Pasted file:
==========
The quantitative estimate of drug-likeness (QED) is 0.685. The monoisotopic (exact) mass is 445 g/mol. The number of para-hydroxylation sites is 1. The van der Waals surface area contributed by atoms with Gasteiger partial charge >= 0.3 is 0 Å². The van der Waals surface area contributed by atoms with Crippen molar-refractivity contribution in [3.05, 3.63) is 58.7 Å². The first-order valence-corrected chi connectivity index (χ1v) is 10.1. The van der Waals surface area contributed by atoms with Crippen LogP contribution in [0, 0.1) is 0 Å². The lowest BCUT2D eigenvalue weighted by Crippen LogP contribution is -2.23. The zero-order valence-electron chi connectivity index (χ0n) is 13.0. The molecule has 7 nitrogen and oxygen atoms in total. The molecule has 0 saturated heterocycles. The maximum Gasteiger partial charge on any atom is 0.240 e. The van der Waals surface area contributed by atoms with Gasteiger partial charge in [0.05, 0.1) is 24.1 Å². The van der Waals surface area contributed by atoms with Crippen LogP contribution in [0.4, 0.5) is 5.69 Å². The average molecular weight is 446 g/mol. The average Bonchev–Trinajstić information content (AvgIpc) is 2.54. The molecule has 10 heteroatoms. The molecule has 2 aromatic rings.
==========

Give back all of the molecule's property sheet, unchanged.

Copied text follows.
The quantitative estimate of drug-likeness (QED) is 0.685. The monoisotopic (exact) mass is 445 g/mol. The number of para-hydroxylation sites is 1. The van der Waals surface area contributed by atoms with Gasteiger partial charge >= 0.3 is 0 Å². The van der Waals surface area contributed by atoms with Crippen molar-refractivity contribution in [3.05, 3.63) is 58.7 Å². The first-order valence-corrected chi connectivity index (χ1v) is 10.1. The van der Waals surface area contributed by atoms with Crippen LogP contribution in [0, 0.1) is 0 Å². The lowest BCUT2D eigenvalue weighted by Crippen LogP contribution is -2.23. The zero-order valence-electron chi connectivity index (χ0n) is 13.0. The molecule has 7 nitrogen and oxygen atoms in total. The molecule has 0 saturated heterocycles. The maximum Gasteiger partial charge on any atom is 0.240 e. The van der Waals surface area contributed by atoms with Gasteiger partial charge in [0.05, 0.1) is 24.1 Å². The van der Waals surface area contributed by atoms with Crippen LogP contribution in [0.4, 0.5) is 5.69 Å². The average molecular weight is 446 g/mol. The average Bonchev–Trinajstić information content (AvgIpc) is 2.54. The molecule has 10 heteroatoms. The molecule has 2 aromatic rings.